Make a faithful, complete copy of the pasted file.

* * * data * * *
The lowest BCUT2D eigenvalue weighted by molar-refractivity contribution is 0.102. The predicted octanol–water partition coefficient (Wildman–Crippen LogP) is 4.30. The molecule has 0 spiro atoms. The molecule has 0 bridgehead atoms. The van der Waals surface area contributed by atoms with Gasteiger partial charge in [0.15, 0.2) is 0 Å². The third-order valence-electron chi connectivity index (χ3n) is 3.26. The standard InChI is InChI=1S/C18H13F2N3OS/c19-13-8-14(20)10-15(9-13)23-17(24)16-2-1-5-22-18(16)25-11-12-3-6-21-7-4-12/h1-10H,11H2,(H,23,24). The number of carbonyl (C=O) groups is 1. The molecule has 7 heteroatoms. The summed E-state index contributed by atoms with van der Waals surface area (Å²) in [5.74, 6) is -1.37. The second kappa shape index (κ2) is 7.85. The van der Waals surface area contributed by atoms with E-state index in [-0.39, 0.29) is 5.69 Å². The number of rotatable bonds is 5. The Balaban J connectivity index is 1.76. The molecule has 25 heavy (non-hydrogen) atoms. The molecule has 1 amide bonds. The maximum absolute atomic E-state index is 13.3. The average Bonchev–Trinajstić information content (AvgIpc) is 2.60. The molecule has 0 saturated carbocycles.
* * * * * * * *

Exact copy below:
The lowest BCUT2D eigenvalue weighted by molar-refractivity contribution is 0.102. The predicted octanol–water partition coefficient (Wildman–Crippen LogP) is 4.30. The molecule has 0 spiro atoms. The molecule has 0 bridgehead atoms. The van der Waals surface area contributed by atoms with Gasteiger partial charge in [0.15, 0.2) is 0 Å². The third-order valence-electron chi connectivity index (χ3n) is 3.26. The standard InChI is InChI=1S/C18H13F2N3OS/c19-13-8-14(20)10-15(9-13)23-17(24)16-2-1-5-22-18(16)25-11-12-3-6-21-7-4-12/h1-10H,11H2,(H,23,24). The number of carbonyl (C=O) groups is 1. The molecule has 7 heteroatoms. The summed E-state index contributed by atoms with van der Waals surface area (Å²) in [5.74, 6) is -1.37. The second kappa shape index (κ2) is 7.85. The van der Waals surface area contributed by atoms with E-state index in [-0.39, 0.29) is 5.69 Å². The number of rotatable bonds is 5. The Balaban J connectivity index is 1.76. The molecule has 25 heavy (non-hydrogen) atoms. The molecule has 1 amide bonds. The maximum absolute atomic E-state index is 13.3. The average Bonchev–Trinajstić information content (AvgIpc) is 2.60. The molecule has 0 saturated carbocycles.